Try to branch out from boredom by listening to new music, or tuning into free social media live-streamed digital concerts from your favorite artists.

Catch up on podcasts! For me Crime Junkie by audiochuck, The Long Distance Love Bombs Podcast by Dr. Jeremy Goldberg, and Press Send with Chinae Alexander by Dear Media are my favorites to stream on Spotify.

Catch up on some shows or movies!

Things I’ve personally been watching include:

Hulu: Dave, Little Fires Everywhere

HBO-Go: Euphoria, Ramy Youssef: Feelings

Netflix: On My Block, Night on Earth, Tiger King

Disney +: All of the Pirates of the Caribbean movies, Ice Age, Ratatouille

Social media cleanse! The rule I’ve been following lately is to unfollow any pages that does not inspire or motivate me, or if I don’t think I’d be willing to stop and have a conversation with someone in person, there is no reason why I would need to keep their life online, so I unfollow! Be picky about what you expose yourself to, it’s under-appreciated self care!

Side-note: The Spring 2020 AFROTC Det 157 patch design I collaborated with another Professional Officer Course (POC) cadet came back from production, so now we have a decal. I’m super excited about it (even if I won’t be able to physically have it until the Fall 2020 semester, @social distancing).

Keep on keeping on folks, stay safe, wash your hands, cover your faces, and I will report back soon!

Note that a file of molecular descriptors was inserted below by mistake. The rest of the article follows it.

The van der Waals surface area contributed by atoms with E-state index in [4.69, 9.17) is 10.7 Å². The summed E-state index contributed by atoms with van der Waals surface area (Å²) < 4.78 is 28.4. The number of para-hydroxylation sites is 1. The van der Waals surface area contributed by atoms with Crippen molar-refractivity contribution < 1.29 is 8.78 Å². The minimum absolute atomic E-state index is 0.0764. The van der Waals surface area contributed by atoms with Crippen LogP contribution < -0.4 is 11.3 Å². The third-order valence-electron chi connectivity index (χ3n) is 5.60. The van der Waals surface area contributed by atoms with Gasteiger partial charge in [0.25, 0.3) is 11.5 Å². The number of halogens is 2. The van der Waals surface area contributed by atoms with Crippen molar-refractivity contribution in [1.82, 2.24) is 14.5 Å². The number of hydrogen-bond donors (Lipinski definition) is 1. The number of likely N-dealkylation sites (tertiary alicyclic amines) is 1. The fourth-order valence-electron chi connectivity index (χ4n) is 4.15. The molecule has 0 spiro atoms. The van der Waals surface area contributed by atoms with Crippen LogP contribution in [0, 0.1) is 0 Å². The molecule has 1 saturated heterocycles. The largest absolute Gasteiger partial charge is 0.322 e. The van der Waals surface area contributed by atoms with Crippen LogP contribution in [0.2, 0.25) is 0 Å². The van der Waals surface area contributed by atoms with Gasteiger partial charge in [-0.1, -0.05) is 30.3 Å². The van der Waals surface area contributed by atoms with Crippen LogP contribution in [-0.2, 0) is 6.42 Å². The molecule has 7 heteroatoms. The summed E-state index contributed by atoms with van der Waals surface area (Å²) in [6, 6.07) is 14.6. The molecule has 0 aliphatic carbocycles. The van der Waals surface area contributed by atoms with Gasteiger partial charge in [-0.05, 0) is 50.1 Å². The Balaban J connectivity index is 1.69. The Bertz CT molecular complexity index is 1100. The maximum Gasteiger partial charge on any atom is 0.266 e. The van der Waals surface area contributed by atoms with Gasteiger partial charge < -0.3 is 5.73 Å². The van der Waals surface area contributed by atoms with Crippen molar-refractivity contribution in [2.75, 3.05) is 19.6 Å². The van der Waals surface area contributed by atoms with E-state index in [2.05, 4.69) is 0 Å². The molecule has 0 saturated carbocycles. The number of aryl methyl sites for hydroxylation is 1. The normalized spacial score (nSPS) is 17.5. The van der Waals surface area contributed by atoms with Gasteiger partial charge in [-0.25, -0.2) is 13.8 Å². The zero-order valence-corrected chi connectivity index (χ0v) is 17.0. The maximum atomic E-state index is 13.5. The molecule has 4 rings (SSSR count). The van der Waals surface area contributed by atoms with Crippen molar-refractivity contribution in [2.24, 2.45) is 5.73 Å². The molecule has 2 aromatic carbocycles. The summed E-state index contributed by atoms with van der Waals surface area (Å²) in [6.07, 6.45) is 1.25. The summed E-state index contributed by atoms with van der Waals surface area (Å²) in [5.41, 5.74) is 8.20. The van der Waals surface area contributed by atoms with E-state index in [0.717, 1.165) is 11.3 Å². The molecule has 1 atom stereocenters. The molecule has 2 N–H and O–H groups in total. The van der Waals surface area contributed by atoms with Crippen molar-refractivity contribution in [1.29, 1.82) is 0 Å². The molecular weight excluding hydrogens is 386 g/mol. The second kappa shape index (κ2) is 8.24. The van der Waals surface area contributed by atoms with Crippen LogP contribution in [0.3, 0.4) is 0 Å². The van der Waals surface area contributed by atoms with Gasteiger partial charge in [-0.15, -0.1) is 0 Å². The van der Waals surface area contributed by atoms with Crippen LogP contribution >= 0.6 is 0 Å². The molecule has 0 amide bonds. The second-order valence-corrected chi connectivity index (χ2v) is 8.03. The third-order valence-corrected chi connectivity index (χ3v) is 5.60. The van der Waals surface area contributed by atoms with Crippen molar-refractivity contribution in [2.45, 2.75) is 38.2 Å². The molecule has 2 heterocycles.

Checkride Season

What is a Checkride?

Here at Embry-Riddle, the flight portion of our degree for those majoring in Aeronautical Science requires us to complete the Private, Instrument, Commercial and Multi-Engine certificates / ratings. I have been working on my Commercial Single-Engine Certificate which will be added to my instrument rated private pilot certificate. Every rating or certificate you complete, you need to take a knowledge test and a practical test, known as the checkride. These checkrides can be completed with a check airmen (ERAU instructors) or a Designated Pilot Examiners (DPE) (FAA).

Commercial Pilot Checkride

If you are completing your commercial pilot training here at Riddle, you need to take the in-house checkride (oral and flight with ERAU check airmen) then you need to complete an oral and a flight with a DPE, known as the DE. By the time this post goes up, I will be waiting for my DE to get scheduled upon completing and passing my in-house checkride.

My In-house Checkride

My checkride was fairly straight forward. The oral portion went by rather quickly, just like every other oral checkride here at Riddle. I had about 3 observers who were also students on the commercial track, who wanted to observe my checkride before they have to go on their own. We are sometimes asked to take observers on our orals and flights to encourage backseat learning. After about 2 hours of intense briefing and questions being tossed around, I had passed my oral portion of the in-house checkride.